Discussion in 'Homebrewing' started by IPANinja, Jan 31, 2013.
Can anyone point me to one?
/hides as telejunkie's beermails crash BA
got the editors of BYO to run the story & recipe for the march/april issue...suckers
It's close to the recipe i posted in that earlier thread though. Just had a quick email exchange with the venerable Mr. Kimmich, he didn't offer any feedback on the recipe so can't comment further how close it is to the actual recipe, but I'm not sure he was even able to open the document with the recipe...
There you have it folks. I guess now that you have put it out there, I can say I had telejunkie's clone side by side with HT and I was happy I did.
On that note, one thing I took away from that clone exchange was how the hops were used to brew as opposed trying to actually clone per se, and the final outcome. If I am so inclined I have a really good idea about how to use my favorite hops to make a HT like beer.
I was just looking around for yeast strains that create a peachy note per the other thread and came across this: http://www.austinhomebrew.com/product_info.php?products_id=13305
Anyone used it?
Haven't used it, but this description, "From the Pacific Northwest, this strain is fruitier than WLP001 with peach/apricot notes with a slightly lower attenuation." doesn't make me believe it'd be particularly suitable for something close to HT, based on HT's dryness. FWIW, culturing the Conan strain is pretty easy from the cans.
Conan began as an English Strain. I would say the fruity Wyeast ESB 1968 will get you close. And despite the average attenuation specs, I've gotten it up to 84% on more than one occassion.
Here's another thread:
Fawcett Pearl Malt base
Some White Wheat in there as well
Perhaps some sugar, and maybe one other spec malt
No crystal malt, perhaps golden naked oats?
148 F mash temp
6 hop varieties: Maybe Columbus, Chinook, Nugget, Simcoe, Amarillo, Centennial
Huge focus on late boil additions and dryhop
Multi-stage dryhop between 66-68F
According to the specs, it gets up to 80% attenuation, which is the same as WLP001 and we know it's capable of more. It could possibly reach the 86% required for Heady with a fermentable enough wort and plenty of cells.
I'd also be glad to attempt to culture some yeast from a can of Heady if I could get a can of Heady. Wish I had thought of it over the summer when I had a case of the stuff.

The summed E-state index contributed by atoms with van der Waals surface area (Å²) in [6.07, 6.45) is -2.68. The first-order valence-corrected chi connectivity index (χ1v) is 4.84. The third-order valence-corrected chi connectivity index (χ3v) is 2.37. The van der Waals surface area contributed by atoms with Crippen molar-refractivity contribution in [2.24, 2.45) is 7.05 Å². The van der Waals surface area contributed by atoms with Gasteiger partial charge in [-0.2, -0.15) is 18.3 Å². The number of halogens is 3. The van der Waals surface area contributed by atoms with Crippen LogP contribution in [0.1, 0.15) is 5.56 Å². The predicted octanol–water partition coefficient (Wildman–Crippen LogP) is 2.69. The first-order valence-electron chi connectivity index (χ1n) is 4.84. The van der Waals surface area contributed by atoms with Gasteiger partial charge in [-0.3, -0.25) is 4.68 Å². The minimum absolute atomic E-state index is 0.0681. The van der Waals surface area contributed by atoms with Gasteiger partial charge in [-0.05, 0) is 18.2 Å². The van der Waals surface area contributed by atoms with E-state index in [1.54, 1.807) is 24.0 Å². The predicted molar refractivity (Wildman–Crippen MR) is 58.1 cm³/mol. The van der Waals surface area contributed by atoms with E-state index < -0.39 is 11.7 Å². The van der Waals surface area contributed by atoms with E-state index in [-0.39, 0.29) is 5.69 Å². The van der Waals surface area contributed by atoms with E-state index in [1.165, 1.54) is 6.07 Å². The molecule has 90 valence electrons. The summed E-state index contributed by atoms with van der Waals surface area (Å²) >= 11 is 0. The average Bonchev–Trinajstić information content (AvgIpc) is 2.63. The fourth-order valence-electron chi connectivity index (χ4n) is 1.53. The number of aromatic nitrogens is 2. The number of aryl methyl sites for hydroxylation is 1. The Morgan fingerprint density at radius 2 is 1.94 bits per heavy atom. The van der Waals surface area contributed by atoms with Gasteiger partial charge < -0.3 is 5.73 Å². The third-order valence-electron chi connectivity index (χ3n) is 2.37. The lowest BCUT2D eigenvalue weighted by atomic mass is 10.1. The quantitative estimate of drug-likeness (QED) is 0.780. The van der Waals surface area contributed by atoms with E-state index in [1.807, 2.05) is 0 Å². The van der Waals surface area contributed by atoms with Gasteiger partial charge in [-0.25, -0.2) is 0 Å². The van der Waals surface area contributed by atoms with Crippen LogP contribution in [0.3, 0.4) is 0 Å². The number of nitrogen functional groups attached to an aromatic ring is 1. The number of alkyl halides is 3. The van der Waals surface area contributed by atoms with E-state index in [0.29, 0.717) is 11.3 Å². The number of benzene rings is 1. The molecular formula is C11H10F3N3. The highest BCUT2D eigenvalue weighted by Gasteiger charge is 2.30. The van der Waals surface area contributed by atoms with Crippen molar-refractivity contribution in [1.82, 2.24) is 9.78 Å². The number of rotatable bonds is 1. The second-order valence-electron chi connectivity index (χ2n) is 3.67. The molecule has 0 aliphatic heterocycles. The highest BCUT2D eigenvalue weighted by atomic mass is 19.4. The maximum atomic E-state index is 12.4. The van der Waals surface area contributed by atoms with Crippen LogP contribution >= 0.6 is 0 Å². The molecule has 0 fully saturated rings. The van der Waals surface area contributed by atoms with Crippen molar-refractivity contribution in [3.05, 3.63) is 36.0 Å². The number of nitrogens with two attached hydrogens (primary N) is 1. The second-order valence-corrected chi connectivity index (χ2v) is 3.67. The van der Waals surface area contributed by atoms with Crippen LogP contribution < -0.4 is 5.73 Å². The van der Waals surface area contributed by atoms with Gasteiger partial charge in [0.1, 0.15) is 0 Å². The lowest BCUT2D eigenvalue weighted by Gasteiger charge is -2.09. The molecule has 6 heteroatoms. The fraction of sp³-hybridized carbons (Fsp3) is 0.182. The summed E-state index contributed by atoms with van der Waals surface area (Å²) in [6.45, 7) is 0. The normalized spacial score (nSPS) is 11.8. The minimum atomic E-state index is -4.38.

Some people here may call me crazy, but I get some Heady-like esters from US-04.
I've heard Conan is the original Ballantine Ale strain, which is available from East Coast Yeast (ECY10 Old Newark Ale). Haven't used it though.
Totally unrelated, but I just realized your name is OldSock, not OldStock. For years, on here and on homebrewtalk.com, I've been reading it as OldStock. I just assumed you really liked that beer. I feel like everything I know is a lie.
I did the same thing like two weeks ago!
The true origin: http://www.themadfermentationist.com/2010/02/first-batch-of-homebrew.html
I've always believed that Chico yeast was the Ballantine strain. Any links about Conan?
edit: Wyeast purports a Ballantine origin for 1056 on their website (but they have been wrong before).
Chico certainly could have started as Ballantine, but may have drifted to become cleaner, less flocculent, more attenuative etc. over the years. Something similar could have happened to Conan...
Here is Al's description on the his culture:
Sourced from a now defunct east coast brewery, this pure strain was identified as their “ale pitching yeast”. Good for all styles of American and English ales. Top fermenting, high flocculation with a solid sedimentation. Suggested fermentation temp: 60-68°F. Apparent Attenuation: 68-72% Resurrected from a freezed-dried deposit library, this pure strain of S. cerevisae is NOT the rumored Chico strain.
I've heard people say the chico strain will throw peach if fermented at low temps.
I've heard this too, especially about the dry version. I once fermented 1056 at 50F and got a sort of artificial citrus note, kind of like orange Push-ups frozen treats. It decreased some with a diacetyl rest and some more with age but never totally went away. I guess that's pretty close to peach.
Re: Chico vs Conan... they could both have Ballantine origins, with 50 years or so to diverge, though Noonan claimed Conan had an English origin (of course the original Ballantine ale yeast could have come from England).
BTW, Conan is still the workhorse yeast at the VT Pub & Brewery in Burlington but the Alchemist has had 9+ years to make it their own.
In Mitch Steele's IPA book, there are two black IPA recipes, one from VPB (Black Watch) and one from the Alchemist (El Jefe). Both use Conan, but El Jefe prescribes a pitching rate ~1/2 of the Black Watch. I would not be surprised if the pitching rate makes a significant difference, in particular, for the elusive peach ester.
That makes a lot of sense. There has been much talk about some brewers deliberately underpitching to get more esters in Belgian styles. It should apply to 'English' ale yeasts as well.